World Vision Canada position on hiring gays and lesbians

I had a terrific day today, time spent with treasured friends. Lots of laughter and fun.

And I came home to read that World Vision USA had reversed a brave and important decision made two days ago on why they had decided to hire gay Christians in same sex marriages. I’m still shaking.

Go read. I’ll wait.

I want to say while I am sick with sorrow for what happened south of the border in evangelicalism,  I am humbled at our Canadian values, and relieved this religious and tribal battle that would make pawns of the poor and vulnerable helped by World Vision will not spill over here.

World Vision Canada statement:

Friends, we’ve been getting lots of questions about World Vision US’s hiring policy and I wanted to let you know that this does not affect World Vision Canada’s policies or actions.

Canada’s legal environment is quite different from that of the United States. We comply with provincial laws on this matter which prohibit discrimination in employment. For example, as part of our hiring process, we do not ask questions about sexual orientation, marriage or related issues.  However, when we hire, we are very clear about our values and our Christian identity. We explain how our Christian identity motivates and informs our work and how we work together here in Canada.

While we have a code of conduct on ethical and legal issues, we don’t ask staff to sign a lifestyle code of conduct.

We want our staff to be united around our mission of following Christ in serving the poor. When we hire staff, our Christian faith is clear. And when they join World Vision they are aligning with us as a Christian organization.

This is what is most key for us: When it comes to working with the poor, World Vision serves children, families and communities, regardless of whether they are aligned with our values or not. Race, ethnicity, gender, religion or sexual orientation do not prevent us from serving the poorest of the poor.

If you have further questions, please get in touch. This is an important issue and we’d value the opportunity to discuss this with you.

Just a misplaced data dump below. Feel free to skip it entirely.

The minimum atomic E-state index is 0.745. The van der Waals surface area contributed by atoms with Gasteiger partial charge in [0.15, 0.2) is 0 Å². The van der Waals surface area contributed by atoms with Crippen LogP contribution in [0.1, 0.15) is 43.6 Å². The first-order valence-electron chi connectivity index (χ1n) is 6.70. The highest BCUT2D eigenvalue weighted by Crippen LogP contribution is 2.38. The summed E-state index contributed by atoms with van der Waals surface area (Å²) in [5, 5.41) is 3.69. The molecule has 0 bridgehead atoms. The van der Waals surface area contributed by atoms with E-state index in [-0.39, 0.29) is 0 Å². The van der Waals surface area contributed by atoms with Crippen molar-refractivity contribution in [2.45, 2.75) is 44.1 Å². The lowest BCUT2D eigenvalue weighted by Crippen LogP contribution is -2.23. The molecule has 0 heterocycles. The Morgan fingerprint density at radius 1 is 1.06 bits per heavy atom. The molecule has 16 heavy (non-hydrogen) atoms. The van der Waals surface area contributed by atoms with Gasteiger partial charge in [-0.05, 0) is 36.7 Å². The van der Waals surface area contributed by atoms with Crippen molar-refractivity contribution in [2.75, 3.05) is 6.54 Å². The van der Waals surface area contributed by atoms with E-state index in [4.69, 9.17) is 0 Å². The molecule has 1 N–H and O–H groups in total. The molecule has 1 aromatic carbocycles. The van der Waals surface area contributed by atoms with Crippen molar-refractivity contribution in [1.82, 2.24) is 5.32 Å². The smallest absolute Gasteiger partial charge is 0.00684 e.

From World Vision Canada’s Hiring Practises:

  • We don’t ask about sexual orientation or people’s personal life during our interview process, and we need to follow provincial and federal laws on this issue.
  • However, we’re firmly committed to our Christian identity: following Jesus is why we do what we do. Jesus’ example and care for children and for those in poverty is what we follow in our program work here and around the world; and we seek staff whose lives and beliefs align with this key core value.
  • We believe that when we hire staff, our Christian faith is clear. And when they join WV they are aligning with us as a Christian organization.
  • Employees in Canada are asked to sign a code of conduct when they are hired, and then every year after that, around ethical and legal issues. We ask them to commit to conducting themselves in a manner that reflects honesty and integrity, and that maintains the effectiveness, values and mission of World Vision Canada, and that protects and respects the children we serve.
  • Our code of conduct includes expectations around behavior as it relates to Child Protection, Health & Safety, Conflict of Interest, Equality and Diversity, Recruitment & Selection of staff, Workplace Violence and Harrassment, and respectful and dignified treatment of all staff.

and this:

In Canada, employment and hiring practices are included in laws at the provincial level. It includes prohibitions on discrimination on human rights grounds, including sexual orientation. As a Christian faith-based organization, we want to make sure we balance our Christian identity with our legal obligations.

Canadians sponsor 500 thousand children through World Vision Canada.

I can’t speak to the World Vision Canada workplace climate, only gay and lesbian WV Canada employees can address that.

The most important post I have read around the reversal of World Vision USA’s hiring of married gays and lesbians comes from Wendy Gritter of New Direction.  Please take time to hear an important front line voice: World Vision – A Drama in 5 Acts

Is all lost?  No!  A step was made.

It was taken back.  But you can never take back the reality that the board of such a prominent organization took this risk.  Prayed and reflected a long time.  Believed it was the right decision to make.  And made it.

In these early hours of response to rescinding, I am mostly hearing sadness, disappointment, frustration – but priorities in the right place – not wanting to damage WV’s work with the poor.

…So, what can we do?

Send a letter to World Vision (USA)  thanking them for taking this risk.  Express sadness but also understanding.

Watch your social media comments – be consistently gentle and gracious (God will help you – I know it is hard to do when emotions are strong).

Tell your story.  Tell folks why this matters to you.  Tell people how the reactions and reversals have made you feel.

Persevere in hopefulness.  Prayer and dialogue brought WVUS to the point of this decision.  I believe the Spirit was at work.  The Spirit will not be thrown off course by the unfolding of this situation.

Update: One person does not an organization make. However, this World Vision executives belief and behavior casts a scar on the organization he works for.  How silly we Canadians are for believing World Vision Canada follows the law of the land and the law of love.
I Was Blocked From Hiring A Gay Person at World Vision Canada.

About Bene Diction

Have courage for the great sorrows, And patience for the small ones. And when you have laboriously accomplished your tasks, go to sleep in peace. God is awake.